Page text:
The self-help has continued to rise in popularity over the past few years, with the industry making a minimum of $10 billion per year in the U.S. alone.
I personally can’t get enough of self help books. This might sound a bit counterproductive as surely if self help really helped why would you need to keep buying different books? But I love hearing different pieces of advice about how to improve your life in a positive way. I mean let’s face it, the reason I started Making it Mindful was to create a space where I could share my experiences of trying some of the things I read about, seeing how they worked out and sharing them in case it could help anyone else.
But recently I have been feeling quite down following the hand in of my thesis, as I discussed in this post. I’ve heard of people suffering from ’empty nest syndrome’ but I feel like I have a serious case of ’empty desk syndrome’…Anyway, I thought well, it’s natural to feel a bit strange after a big change in your life but not to worry I have read lots of books about how to feel better so I’ll just follow that advice and I’ll be fine right?
Wrong. It didn’t make me feel better. Knowing all of this helpful advice that I’d read and then not following any of it because I completely lacked motivation made me feel worse.
For example, the books told me that (preferably every morning) I should be meditating, exercising, eating a super nutritious breakfast, writing in my journal, saying multiple affirmations out loud and set my goals and intentions for the day. This is a lot to do before work at the best of times, but when you don’t know if you’ve got the energy to get out of bed and it’s an achievement that you’ve got dressed and made yourself look relatively presentable in the morning, all the other stuff kind of goes out of the window. What this led to, for me at least, was a lot of guilt and feeling like I should be doing a lot of things that I wasn’t.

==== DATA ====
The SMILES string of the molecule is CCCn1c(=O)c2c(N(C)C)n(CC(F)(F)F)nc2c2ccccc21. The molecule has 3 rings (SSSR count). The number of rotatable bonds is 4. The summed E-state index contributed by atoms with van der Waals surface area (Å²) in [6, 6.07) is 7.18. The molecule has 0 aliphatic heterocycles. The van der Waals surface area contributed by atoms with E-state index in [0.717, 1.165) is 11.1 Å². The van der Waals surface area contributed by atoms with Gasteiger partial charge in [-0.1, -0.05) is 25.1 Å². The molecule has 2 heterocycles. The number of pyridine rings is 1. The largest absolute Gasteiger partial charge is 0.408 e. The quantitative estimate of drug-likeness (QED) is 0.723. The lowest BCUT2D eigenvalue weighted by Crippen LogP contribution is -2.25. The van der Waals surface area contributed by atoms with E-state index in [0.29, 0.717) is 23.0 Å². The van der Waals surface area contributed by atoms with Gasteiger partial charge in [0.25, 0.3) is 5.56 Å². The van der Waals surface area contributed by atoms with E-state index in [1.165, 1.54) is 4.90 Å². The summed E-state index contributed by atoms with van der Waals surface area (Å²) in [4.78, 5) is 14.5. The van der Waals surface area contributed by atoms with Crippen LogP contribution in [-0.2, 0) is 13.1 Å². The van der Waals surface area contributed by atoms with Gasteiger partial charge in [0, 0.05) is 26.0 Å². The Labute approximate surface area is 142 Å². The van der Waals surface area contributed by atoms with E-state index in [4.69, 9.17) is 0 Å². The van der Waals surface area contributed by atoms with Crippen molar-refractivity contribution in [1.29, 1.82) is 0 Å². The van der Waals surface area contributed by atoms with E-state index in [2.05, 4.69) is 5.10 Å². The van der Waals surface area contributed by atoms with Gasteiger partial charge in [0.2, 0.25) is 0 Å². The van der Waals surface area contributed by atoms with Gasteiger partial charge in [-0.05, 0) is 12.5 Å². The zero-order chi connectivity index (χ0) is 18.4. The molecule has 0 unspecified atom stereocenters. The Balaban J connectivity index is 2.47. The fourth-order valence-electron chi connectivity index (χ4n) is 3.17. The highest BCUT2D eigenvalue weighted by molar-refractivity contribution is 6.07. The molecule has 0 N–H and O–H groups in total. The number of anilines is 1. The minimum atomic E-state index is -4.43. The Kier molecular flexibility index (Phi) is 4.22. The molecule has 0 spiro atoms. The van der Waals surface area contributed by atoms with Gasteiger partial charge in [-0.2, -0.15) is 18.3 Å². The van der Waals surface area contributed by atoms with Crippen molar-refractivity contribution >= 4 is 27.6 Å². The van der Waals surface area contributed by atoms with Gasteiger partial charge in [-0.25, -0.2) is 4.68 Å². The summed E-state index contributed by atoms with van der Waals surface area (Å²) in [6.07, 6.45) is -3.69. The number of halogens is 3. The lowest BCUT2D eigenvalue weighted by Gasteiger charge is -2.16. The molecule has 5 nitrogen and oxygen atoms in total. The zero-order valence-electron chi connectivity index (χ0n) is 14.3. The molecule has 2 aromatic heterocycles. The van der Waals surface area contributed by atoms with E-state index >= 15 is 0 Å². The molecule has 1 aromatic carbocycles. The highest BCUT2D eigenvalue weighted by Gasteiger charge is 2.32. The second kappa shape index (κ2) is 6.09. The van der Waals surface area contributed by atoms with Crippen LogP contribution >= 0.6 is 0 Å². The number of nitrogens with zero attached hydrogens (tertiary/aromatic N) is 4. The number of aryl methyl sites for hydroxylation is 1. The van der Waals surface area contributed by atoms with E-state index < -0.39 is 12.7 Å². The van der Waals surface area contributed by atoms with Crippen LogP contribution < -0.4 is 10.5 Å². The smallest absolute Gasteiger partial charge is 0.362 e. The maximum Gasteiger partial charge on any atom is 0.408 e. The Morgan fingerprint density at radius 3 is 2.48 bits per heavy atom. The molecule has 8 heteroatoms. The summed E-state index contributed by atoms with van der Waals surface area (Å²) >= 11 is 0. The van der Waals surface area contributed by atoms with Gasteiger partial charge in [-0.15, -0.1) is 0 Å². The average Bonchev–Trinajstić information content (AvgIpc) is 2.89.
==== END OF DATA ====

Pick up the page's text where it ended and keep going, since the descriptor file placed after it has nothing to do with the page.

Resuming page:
But the last couple of days I’ve come to the realization that it is simply not possible to follow all of the advice that I’ve read. Self-help is there to help us and it really can, so long as we realize that we don’t have to follow all of the advice all of the time.
On her podcast, Jess Lively mentioned that we should think about what would help us to help ourselves in that moment, and I love this approach. It might not always to be appropriate to meditate, to journal or to do a bit of yoga…you might just need a glass of water and an early night, and that’s ok. The main thing is that you do whatever is best for you at the time.
So, whilst self-help books are useful for inspiration, we should really be asking ourselves what we need to feel better, as ultimately we know ourselves better than any self-help book ever could.
I’d love to hear your thoughts about this post? And if you like this post, I’d love it if you could share it with your family and friends.
Thank you as always for reading.
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Find out more about Jess Lively here